Bill Callahan, Barbican Centre, London

Animals are a recurrent presence in Bill Callahan's songs. Cattle, bees, birds, buffalo and horses abound, romping through his oeuvre either literally or as strange metaphors – as in "Universal Applicant" from his new album, Apocalypse, in which a small menagerie laughs at the singer as he manages to burn his own boat with a flare gun.

Elsewhere on the album, he imagines himself a drover herding his cattle to market, while a further layer of earthy, floral imagery cements his position as a poet of the natural world, a latter-day Wordsworth, with bucolic scenes prompting philosophical ruminations on love, life and death. "There is no love where there is no bramble", runs one such observation, while in "Baby's Breath" a metaphor warns against the over-zealous gardening of relationships ("she was not a weed, she was a flower").

It's just as well Callahan's songs are so fecund with natural life, as his own onstage presence remains notably lifeless. Despite performing now for a decade and a half, he's developed no discernible audience rapport, and offers nothing in the way of staging: just himself in a white suit with an acoustic guitar, occasionally lifting a foot or hopping from one to the other as the music carries him. Even his lead guitarist plays sitting down, while across from Callahan, side on to the audience, his drummer percusses gently. Thankfully, both sidemen are brilliantly responsive to the internal drama of Callahan's songs, Matt Kinsey squeezing little tics and whines of feedback and distortion from his guitar, while Neal Morgan adopts a range of unusual methods – damping a tom-tom by draping it with a cloth, patting the skins with his bare hands, etc – to animate the action.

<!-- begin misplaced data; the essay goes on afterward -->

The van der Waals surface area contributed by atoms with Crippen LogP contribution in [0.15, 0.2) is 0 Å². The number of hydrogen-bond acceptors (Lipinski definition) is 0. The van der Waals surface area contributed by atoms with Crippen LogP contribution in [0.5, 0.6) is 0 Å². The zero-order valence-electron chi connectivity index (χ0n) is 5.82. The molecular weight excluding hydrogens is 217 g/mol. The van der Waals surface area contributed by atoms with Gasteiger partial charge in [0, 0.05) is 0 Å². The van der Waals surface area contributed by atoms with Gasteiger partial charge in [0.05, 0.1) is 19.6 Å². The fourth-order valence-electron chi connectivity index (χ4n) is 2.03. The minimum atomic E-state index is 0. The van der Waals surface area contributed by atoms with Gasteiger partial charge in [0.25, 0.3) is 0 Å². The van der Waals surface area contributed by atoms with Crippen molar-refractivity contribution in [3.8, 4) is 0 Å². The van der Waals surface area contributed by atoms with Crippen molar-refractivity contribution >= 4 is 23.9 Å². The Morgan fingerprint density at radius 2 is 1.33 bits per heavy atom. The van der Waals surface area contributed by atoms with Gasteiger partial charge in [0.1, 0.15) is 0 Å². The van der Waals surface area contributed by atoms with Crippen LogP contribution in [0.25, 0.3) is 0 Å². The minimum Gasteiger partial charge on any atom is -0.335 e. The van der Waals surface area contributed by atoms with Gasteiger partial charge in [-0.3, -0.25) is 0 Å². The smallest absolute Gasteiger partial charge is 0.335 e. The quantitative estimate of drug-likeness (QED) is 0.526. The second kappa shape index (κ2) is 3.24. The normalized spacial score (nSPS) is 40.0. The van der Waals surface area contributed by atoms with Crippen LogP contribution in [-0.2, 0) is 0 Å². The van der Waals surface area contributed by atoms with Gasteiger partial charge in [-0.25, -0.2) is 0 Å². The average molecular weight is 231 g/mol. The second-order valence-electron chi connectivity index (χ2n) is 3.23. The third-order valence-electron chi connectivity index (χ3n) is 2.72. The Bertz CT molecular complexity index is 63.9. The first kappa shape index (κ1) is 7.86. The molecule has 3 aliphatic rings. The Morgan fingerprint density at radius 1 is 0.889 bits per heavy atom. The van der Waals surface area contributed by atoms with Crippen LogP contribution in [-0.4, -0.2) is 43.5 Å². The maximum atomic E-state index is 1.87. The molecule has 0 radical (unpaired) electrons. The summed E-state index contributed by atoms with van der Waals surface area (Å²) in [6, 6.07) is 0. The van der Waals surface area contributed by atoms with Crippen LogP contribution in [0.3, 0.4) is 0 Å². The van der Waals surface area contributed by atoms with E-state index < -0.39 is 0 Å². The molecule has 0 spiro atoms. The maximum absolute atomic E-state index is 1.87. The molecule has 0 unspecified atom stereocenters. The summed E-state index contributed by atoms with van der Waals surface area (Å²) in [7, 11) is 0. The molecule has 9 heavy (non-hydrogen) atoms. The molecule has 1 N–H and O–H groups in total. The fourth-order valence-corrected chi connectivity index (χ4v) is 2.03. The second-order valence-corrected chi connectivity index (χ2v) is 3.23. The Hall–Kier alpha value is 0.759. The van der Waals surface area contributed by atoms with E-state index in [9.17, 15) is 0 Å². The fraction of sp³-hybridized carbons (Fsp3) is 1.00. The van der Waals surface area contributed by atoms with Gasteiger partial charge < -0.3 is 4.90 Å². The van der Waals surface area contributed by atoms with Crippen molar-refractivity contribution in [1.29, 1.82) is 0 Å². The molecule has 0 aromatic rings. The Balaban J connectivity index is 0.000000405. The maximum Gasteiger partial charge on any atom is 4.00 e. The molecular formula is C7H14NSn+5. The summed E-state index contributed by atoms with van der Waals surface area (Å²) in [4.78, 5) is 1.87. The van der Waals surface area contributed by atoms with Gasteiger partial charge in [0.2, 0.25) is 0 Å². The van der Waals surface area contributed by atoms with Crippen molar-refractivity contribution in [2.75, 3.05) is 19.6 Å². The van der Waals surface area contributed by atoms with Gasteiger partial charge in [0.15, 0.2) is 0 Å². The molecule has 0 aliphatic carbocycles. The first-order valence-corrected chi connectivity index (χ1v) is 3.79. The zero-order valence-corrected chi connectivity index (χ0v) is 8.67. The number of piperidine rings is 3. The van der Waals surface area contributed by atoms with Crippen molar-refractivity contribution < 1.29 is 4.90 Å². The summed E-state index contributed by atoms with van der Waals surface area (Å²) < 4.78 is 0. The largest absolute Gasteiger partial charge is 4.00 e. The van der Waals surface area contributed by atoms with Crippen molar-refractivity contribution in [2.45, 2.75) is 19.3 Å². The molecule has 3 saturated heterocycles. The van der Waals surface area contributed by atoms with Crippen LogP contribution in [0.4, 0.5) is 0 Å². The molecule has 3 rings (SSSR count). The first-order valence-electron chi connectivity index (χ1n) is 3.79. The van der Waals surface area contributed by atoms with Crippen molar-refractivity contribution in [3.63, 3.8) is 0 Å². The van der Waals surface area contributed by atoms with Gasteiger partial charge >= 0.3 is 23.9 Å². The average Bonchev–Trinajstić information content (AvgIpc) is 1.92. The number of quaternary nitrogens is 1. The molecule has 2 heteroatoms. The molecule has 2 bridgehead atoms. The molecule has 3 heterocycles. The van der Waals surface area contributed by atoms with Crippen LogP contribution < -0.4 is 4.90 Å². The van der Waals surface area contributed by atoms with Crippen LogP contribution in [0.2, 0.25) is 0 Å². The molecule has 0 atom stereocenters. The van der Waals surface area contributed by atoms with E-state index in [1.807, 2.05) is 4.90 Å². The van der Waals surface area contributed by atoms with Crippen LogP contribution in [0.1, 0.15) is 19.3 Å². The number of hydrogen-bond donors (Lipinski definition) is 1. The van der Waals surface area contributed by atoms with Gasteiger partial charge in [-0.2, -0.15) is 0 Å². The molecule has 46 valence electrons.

Alongside old favourites like "The Well" and "Our Anniversary", most of the set is drawn from the new album, Callahan's warm baritone welcoming us with "Riding for the Feeling" – typically, a song of how to say goodbye – before riding with sardonic pride through "America!" and the hypnotic Western momentum of "Drover", the most exciting moment of the evening. But it's the quirky reflection of "Free's" that captures the crux of his art, a gently cantering groove in which, typically, he finds himself static, "standing in a field of questions, as far as the eye can see – is this what it means to be free?"